Finally finished rebuilding the 1988 Bradbury Manitou and went out for a quick photo shoot. Of the three DBMs I currently have this is by far my favorite. Sure it's too small for me and I can't ride it, but the transitional nature of the build is really interesting and I love the way the bike serves as the missing link between Doug's early efforts in 1986/87, which were rather similar to average bikes of the period (just made of Aluminum) and the later 90/91 bikes which were essentially production models.

First things first, frame specs.

Frame material 6061 T6 Aluminum, fork material 4130 CroMo

Top tube diameter: 1.5"
Seat tube diameter: 1.25" (26.8mm post)
Down tube diameter: 1.75"
Seat stays: 0.75 box section
Chain stays: 1.0" box section
Drop outs: 0.375" plate
BB Shell: 68mm
Rear axle spacing: 145mm
Front axle spacing: 115mm

Roller cam / u-brake mounts front and rear

I don't have an inclinometer to mesure the precise angles of the head and seat tubes, but the bike has an agressive feel to it, so my bet is they're somewhere in the low 70s.

Unlike my 1989 and 1990 DBMs which are virtually identical this bike has a host of unique features, a true testament to the idea that Doug was experimenting with design elements along the way and some things stuck around while others were changed.

One of the neater features in my opinion is the design and construction of the chainstay to bottom bracket shell joint. On this early frame the non drive side chainstay is made out of a 2 piece 1" box section angled away from the BB shell to provide tire clearance. This bike came with Fisher Fattrax 1.9 tires which fit nicely, but I think running the same tire in a 2.2" version would be a stretch. To provide tire clearance and align the chainline for the oversize rear hub drive side chainstay is shaved off to approximately 0.75" wide and angled. The later 89/90 frames used 3/8" Aluminum stock in lieu of the formed 1.0" section to join the main section of the stays to the BB shell. Also this frame lacks the horizontal cross member joining the two seatstays that is present on the later frames.

Couple more photos showing the details of the stays and the horizontal dropouts on this frame.

Unlike the 89 and 90 frames which run rear brake and rear derailleur cables along the top of the top tube the 88 runs the rear brake cable underneath the top tube and both the front and rear derailleur underneath the down tube. Due to the routing and size of the frame I had to trim down some housing ferrules to enable the cables to have a more relaxed bend and not push too much against the ferrules.

Due to the frames small size not a lot of room is available for the straddle cable on the rear brake. The solution (as was the way back then) is a modified straddle cable hanger. The top of the hanger was shaved off and the hole moved down closer to the bottom to allow for a shorter pull on the rear brake cable. I think the rear brake stiffener is a bit overkill in this application, but it does look the part!

This bike has probably one of the early examples of Doug's composite Aluminum and Steel forks. Using a bolt on Aluminum crown and 1.125" 4130 steel legs he was able to provide a fork both stiff and lightweight. The lower legs of the fork are pressed together to enable the attachment of the dropouts (I'll add a photo later on), this is rather unique and early attempt at this. By 1989 he seems to have improved the method and those later forks do not have the odds bulge at the bottom like this one.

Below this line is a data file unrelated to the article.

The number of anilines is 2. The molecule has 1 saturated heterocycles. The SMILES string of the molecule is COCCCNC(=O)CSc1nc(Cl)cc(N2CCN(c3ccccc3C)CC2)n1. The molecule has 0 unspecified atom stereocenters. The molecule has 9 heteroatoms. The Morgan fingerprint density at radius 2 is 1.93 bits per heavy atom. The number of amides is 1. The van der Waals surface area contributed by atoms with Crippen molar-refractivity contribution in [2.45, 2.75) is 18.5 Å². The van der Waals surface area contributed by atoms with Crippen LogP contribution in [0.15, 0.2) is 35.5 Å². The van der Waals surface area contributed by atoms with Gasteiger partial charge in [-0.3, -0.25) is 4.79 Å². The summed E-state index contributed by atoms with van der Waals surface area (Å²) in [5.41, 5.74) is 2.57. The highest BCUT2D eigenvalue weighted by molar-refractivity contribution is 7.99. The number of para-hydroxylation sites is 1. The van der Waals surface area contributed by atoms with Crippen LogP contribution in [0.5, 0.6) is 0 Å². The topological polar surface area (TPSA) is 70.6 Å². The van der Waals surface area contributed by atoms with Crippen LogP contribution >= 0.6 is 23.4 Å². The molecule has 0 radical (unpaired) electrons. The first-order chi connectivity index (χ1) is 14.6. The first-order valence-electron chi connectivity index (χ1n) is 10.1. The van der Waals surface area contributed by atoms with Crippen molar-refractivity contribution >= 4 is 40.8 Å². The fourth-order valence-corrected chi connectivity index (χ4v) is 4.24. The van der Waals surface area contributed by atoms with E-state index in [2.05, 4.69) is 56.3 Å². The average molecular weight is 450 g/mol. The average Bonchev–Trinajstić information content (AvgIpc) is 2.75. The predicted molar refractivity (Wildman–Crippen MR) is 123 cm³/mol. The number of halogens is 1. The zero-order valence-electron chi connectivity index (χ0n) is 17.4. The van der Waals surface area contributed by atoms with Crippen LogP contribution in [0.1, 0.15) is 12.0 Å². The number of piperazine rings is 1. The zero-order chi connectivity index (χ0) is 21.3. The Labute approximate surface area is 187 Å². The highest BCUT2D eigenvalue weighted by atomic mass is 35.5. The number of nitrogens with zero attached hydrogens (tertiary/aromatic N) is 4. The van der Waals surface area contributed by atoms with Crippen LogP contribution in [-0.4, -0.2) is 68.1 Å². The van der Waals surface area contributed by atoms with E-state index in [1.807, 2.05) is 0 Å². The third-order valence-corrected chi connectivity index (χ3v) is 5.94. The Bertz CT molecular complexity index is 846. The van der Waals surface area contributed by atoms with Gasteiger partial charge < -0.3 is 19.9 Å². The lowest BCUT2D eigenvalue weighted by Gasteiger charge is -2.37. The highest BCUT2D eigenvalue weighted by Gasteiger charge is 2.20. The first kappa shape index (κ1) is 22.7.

Although difficult to see this early fork uses plastic top caps instead of the later adopted Aluminum caps that became very common with the introduction of the Manitou suspension fork.

In terms of the component spec this bike has just about the best that time period could offer. Cranks and  Titanium bottom bracket courtesy of Cook Brothers (RSR cranks shown in photos will be swapped for period correct CBR cranks). IRD progressive u-brakes, seatpost and handlebar combined with a Ringle stem were some of the more exciting components back then. The Ringle stem was a 1989 feature and will most likely be swapped out for an original Manitou or maybe a matching IRD macaroni. Front and rear wheels are custom modified by Doug using an extended Hi-E front and XT rear hub to accomodate the wider spacing. Rims are Ritchey Vantage Comp and tires are Fisher Fattrax 1.9 (sometimes called Slimtrax). Drivetrain is mostly Shimano XT M730, however this bike got a tighter rear cluster and thus employed a Shimano EX600 rear derailleur to provide crisp rear shifting. Originally the bike was equipped with smaller front rings resulting in a sort of early micro-drive type setup. I replaced these with a more standard 48/36/24 spread, but this setup seems to require some adjustment to the chainline, so I may have to make a few more adjustments here.

All in all the bike is a fantastic, it really must have a been a treat to bring this home back in 1988. Unlike some of the later Manitous the finish on this frame is amazing even after all these years. The bike simply looks amazing and feels as good as anything else I've ridden from that time period. It's been a real pleasure restoring this frame and I hope it continues to see real trails for another 20+ years.

Monday, June 17, 2013

1992 Klein Attitude in Sunburst Linear Fade

Just wrapped up my turbo charged weekend of building bikes. That's about four bikes in three days and I have to say I'm beat, but feel accomplished. The last one in line was this 1992 Klein Attitude finished in Sunburst linear fade. This is a 1992 frame but was painted by Klein in 1993, hence the debossed decals. The build here is pretty straightforward, just M900 XTR. I'll most likely add a Ti Syncros post and some Ringle QRs to add a little bit of flair, but mainly here the goal is to let the frame shine.

It's so hard to capture the colors of these bike with a camera, the colors blend together so smoothly and remain so rich after all these years that even my DSLR fails to bring out their true richness and depth.